School of Nursing alumna values Baker connections

Brought up in the Methodist Church with a passion for helping others, Laci Lingenfelter felt right at home at Baker University after growing up in Gridley, Kan. She attended the Baldwin City campus for two years, completing her prerequisites for Baker’s School of Nursing in Topeka and was a member of Alpha Chi Omega.

“I liked the small class sizes at Baker, and the professors were always friendly and willing to help you,” said Lingenfelter. “Dr. (Darcy) Russell and Dr. (Charmaine) Henry made coursework fun and interesting, applying the lessons learned in lab to the real world. “

Interacting with the science professors prepared her well as she pursued her career ambition of being a nurse.

A 2008 graduate of the School of Nursing, Lingenfelter works in the critical care unit at Stormont-Vail HealthCare and is an adjunct faculty member for Baker. Working as a nurse at Stormont-Vail carries added significance since her grandparents both received care there.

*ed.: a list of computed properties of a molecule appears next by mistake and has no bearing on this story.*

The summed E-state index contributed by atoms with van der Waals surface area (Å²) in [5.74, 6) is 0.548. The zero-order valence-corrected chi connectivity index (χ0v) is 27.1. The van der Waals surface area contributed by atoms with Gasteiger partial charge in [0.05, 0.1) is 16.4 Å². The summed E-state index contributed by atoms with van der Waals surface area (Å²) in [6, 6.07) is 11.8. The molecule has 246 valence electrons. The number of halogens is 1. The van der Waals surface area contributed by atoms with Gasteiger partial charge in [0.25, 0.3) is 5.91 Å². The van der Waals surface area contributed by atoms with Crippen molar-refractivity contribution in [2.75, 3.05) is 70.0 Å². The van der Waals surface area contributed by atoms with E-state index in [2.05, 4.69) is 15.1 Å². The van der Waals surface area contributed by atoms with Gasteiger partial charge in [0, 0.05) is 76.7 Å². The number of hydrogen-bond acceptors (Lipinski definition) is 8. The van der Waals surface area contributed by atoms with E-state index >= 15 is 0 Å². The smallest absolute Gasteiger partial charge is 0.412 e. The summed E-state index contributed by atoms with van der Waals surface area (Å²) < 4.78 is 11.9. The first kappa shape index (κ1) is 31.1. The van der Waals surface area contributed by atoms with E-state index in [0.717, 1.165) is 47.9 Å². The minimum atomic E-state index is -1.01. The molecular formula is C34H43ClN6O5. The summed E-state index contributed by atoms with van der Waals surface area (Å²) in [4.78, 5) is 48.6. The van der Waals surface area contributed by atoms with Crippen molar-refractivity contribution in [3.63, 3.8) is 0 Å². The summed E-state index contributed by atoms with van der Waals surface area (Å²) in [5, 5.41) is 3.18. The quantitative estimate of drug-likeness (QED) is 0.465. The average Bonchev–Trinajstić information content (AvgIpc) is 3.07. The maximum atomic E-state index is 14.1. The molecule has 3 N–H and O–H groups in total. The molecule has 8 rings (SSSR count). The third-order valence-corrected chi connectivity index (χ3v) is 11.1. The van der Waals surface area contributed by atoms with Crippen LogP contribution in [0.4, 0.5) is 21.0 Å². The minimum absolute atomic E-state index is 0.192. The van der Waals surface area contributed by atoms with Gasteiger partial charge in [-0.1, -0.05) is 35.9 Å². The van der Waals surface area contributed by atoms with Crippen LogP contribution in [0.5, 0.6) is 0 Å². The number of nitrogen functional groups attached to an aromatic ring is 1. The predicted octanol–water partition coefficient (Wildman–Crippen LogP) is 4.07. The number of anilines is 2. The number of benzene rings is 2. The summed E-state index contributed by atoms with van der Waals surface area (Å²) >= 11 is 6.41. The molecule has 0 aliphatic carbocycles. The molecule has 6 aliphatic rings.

“When my grandparents were hospitalized, I saw the interaction they and my other family members had with physicians,” she said. “I was familiar with the physicians and thought it was a great place to be. Knowing that Baker had a connection to Stormont-Vail made it more special.”

The history with Stormont-Vail and the critical thinking skills acquired at Baker contribute to Lingenfelter’s work.

“I care for two patients daily and I enjoy getting to know them and the families while seeing the complete picture,” she said. “I know what the Baker program is all about and can really relate to the students. I have been through the same clinical experiences and I understand what they are going through with the goal of obtaining a BSN and being an RN and passing the boards.”

Lingenfelter recently applied to graduate school to become a nurse anesthetist. Her late maternal grandmother, Flora Lee Ryan, was influential in Lingenfelter continuing her education. She was an elementary teacher in Burlington and obtained a master’s degree and pursued a doctorate at a time when most women really didn’t consider graduate school.

“She always pushed my brother and I to stay motivated and to make education fun,” Lingenfelter said. “She was passionate about education.”

Lingenfelter continues to carry on the family tradition.

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